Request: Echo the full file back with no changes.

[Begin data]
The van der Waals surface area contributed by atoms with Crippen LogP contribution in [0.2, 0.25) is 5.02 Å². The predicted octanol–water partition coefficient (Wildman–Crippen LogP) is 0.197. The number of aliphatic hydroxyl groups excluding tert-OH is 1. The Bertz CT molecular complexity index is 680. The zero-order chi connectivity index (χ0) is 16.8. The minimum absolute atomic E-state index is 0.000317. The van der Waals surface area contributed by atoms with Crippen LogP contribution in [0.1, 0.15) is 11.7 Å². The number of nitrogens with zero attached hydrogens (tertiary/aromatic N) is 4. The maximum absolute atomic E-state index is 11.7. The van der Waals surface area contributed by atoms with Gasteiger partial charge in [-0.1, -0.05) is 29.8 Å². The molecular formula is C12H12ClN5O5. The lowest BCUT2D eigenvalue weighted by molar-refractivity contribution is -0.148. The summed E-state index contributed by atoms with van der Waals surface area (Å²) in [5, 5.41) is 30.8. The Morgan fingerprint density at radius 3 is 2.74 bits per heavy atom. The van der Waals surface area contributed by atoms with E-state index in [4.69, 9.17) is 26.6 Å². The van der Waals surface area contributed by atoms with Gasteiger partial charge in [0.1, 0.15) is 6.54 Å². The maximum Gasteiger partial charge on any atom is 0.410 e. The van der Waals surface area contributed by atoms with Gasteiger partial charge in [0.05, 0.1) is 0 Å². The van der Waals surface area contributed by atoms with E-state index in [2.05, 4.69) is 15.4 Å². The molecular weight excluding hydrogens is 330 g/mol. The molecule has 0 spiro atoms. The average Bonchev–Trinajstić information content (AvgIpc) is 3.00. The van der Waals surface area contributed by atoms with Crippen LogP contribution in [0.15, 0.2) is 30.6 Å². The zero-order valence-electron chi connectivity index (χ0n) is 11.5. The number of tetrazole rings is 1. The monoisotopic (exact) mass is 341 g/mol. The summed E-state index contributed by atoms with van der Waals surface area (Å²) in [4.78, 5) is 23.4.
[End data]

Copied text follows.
The van der Waals surface area contributed by atoms with Crippen LogP contribution in [0.2, 0.25) is 5.02 Å². The predicted octanol–water partition coefficient (Wildman–Crippen LogP) is 0.197. The number of aliphatic hydroxyl groups excluding tert-OH is 1. The Bertz CT molecular complexity index is 680. The zero-order chi connectivity index (χ0) is 16.8. The minimum absolute atomic E-state index is 0.000317. The van der Waals surface area contributed by atoms with Crippen LogP contribution in [0.1, 0.15) is 11.7 Å². The number of nitrogens with zero attached hydrogens (tertiary/aromatic N) is 4. The maximum absolute atomic E-state index is 11.7. The van der Waals surface area contributed by atoms with Gasteiger partial charge in [-0.1, -0.05) is 29.8 Å². The molecular formula is C12H12ClN5O5. The lowest BCUT2D eigenvalue weighted by molar-refractivity contribution is -0.148. The summed E-state index contributed by atoms with van der Waals surface area (Å²) in [5, 5.41) is 30.8. The Morgan fingerprint density at radius 3 is 2.74 bits per heavy atom. The van der Waals surface area contributed by atoms with E-state index in [4.69, 9.17) is 26.6 Å². The van der Waals surface area contributed by atoms with Gasteiger partial charge in [0.1, 0.15) is 6.54 Å². The maximum Gasteiger partial charge on any atom is 0.410 e. The van der Waals surface area contributed by atoms with Gasteiger partial charge in [0.05, 0.1) is 0 Å². The van der Waals surface area contributed by atoms with E-state index in [2.05, 4.69) is 15.4 Å². The molecular weight excluding hydrogens is 330 g/mol. The molecule has 0 spiro atoms. The average Bonchev–Trinajstić information content (AvgIpc) is 3.00. The van der Waals surface area contributed by atoms with Crippen LogP contribution in [0.15, 0.2) is 30.6 Å². The zero-order valence-electron chi connectivity index (χ0n) is 11.5. The number of tetrazole rings is 1. The monoisotopic (exact) mass is 341 g/mol. The summed E-state index contributed by atoms with van der Waals surface area (Å²) in [4.78, 5) is 23.4.